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Can You Be a Mom and Smoke Pot?

Oct 31, 2018

In my world, drinking a glass of wine in front of my daughter Nikki is normal — we’re French and wine with a meal is to us what tea might be to a British person.

I know a lot of parents who don’t drink in front of their kids because they choose to model the behaviour they want to see in their kids, eventually. I get where they are coming from. I don’t buy it, but I get it.

I’ve always walked a slightly different path with my daughter, operating on the notion that there are things I can do and she cannot. Because I'm an adult. I can drive, vote, swear and I can drink. She accepts that there are actions that aren’t within her reach until she’s older and that’s that.

Then came the legalization of pot and the question arose among a group of my friends: “are you going to try it?” I’ve always talked to Nikki about how bad cigarette smoking is, so it’s difficult to get past the visual of me smoking and normalizing that behaviour for her. After all, she’s only nine. She won’t make the distinction between smoking pot and smoking a cigarette. If I tell her smoking is really bad and then I go ahead and smoke a joint, I’m not acting like the parent that I want to be.

While normalizing a glass of wine doesn’t bother me, as I won’t mind if she also has one with her dinner when she’s older, giving her the impression that smoking anything is OK worries me. This is one of those times that I agree with my non-drinking parent friends and feel like I need to walk the walk, for the sake of consistency.

But here’s the thing: I deal with anxiety. I choose not to medicate because I don’t like the side effects but have always wondered if a little pot might help me cope better with the everyday ups and downs.

So I’m left with a couple of options:

I could smoke and hide it from Nikki. But as a single parent, I don’t think that’s realistic. She’s bound to discover it, if only from the smell. She’s a child, not an imbecile. While I would rather be the one to explain pot to her, being discovered as a closet pot smoker isn’t the introduction I’d be looking to have.

Vaping is also an option, but I just don’t see myself doing that. Even with the newest types of vaporizers, the whole act is not far enough removed from the visual of smoking for my liking.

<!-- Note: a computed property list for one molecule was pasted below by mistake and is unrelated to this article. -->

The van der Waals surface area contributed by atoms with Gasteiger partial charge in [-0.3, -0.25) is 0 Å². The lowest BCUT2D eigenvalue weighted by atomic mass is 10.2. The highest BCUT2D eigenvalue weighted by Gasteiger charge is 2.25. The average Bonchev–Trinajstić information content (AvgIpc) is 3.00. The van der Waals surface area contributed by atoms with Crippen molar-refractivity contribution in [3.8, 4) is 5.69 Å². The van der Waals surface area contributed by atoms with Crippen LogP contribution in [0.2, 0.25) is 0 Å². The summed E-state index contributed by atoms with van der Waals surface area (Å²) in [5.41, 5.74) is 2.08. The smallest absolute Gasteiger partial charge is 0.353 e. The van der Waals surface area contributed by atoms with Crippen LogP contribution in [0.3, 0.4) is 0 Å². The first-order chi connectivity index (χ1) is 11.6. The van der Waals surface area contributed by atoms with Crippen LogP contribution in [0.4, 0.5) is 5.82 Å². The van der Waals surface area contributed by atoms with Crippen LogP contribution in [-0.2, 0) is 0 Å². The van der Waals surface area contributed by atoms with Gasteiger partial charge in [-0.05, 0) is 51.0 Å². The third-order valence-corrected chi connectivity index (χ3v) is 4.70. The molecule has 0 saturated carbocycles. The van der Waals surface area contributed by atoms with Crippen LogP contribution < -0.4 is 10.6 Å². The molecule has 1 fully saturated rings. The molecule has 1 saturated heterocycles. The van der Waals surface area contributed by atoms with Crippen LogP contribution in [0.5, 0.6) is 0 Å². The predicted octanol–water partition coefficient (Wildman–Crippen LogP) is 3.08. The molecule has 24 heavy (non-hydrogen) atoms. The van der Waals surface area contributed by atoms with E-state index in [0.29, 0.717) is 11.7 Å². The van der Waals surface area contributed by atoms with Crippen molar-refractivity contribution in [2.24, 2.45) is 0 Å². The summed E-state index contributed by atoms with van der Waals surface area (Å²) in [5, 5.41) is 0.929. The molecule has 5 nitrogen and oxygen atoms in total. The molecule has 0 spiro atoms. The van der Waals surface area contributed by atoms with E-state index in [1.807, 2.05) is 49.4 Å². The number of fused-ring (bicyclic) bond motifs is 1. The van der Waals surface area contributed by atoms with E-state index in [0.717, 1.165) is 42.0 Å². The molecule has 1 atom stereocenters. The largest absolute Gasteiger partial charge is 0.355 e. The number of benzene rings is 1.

Finally, I thought that I could go directly to pot-laced edibles as an option. But how do I explain to Nikki that she can’t have THAT cookie or brownie?

Then I realized that I don’t need to explain it to her beyond the fact that certain edibles are on the list of things that adults can do that kids can’t. It’s always been my mantra with her, so why not extend it to pot?

On the hit show ‘This is Us’, William, who was battling terminal cancer, sits with his daughter-in-law Beth, in her basement, and they eat a pan of pot brownies that she made for him. Of course, because it’s television drama, one of her kids smells the chocolate and comes downstairs, wanting a brownie! Beth tells her that they are ‘adult brownies’ and that she’ll make a batch of ‘kid brownies’ in the morning. The kid accepts this and goes back to bed without a fight.

I can’t help wondering how Beth would have explained the difference between adult and kid brownies if her child had pushed the issue, as mine inevitably will?  I have the feeling that at some point, I’m going to find out. Maybe I’ll tell her they are spinach-laced cookies! That will probably do the trick nicely and this will all go down in our history as just another hurdle in the wonderful world of parenting!

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Article Author Chantal Saville
Chantal Saville

Chantal Saville is, among other things, the chief wordsmith at Content Ghost. When not writing in her phantasmagorical voice, she is also a mother and a daughter. Usually in that order. Sometimes not.

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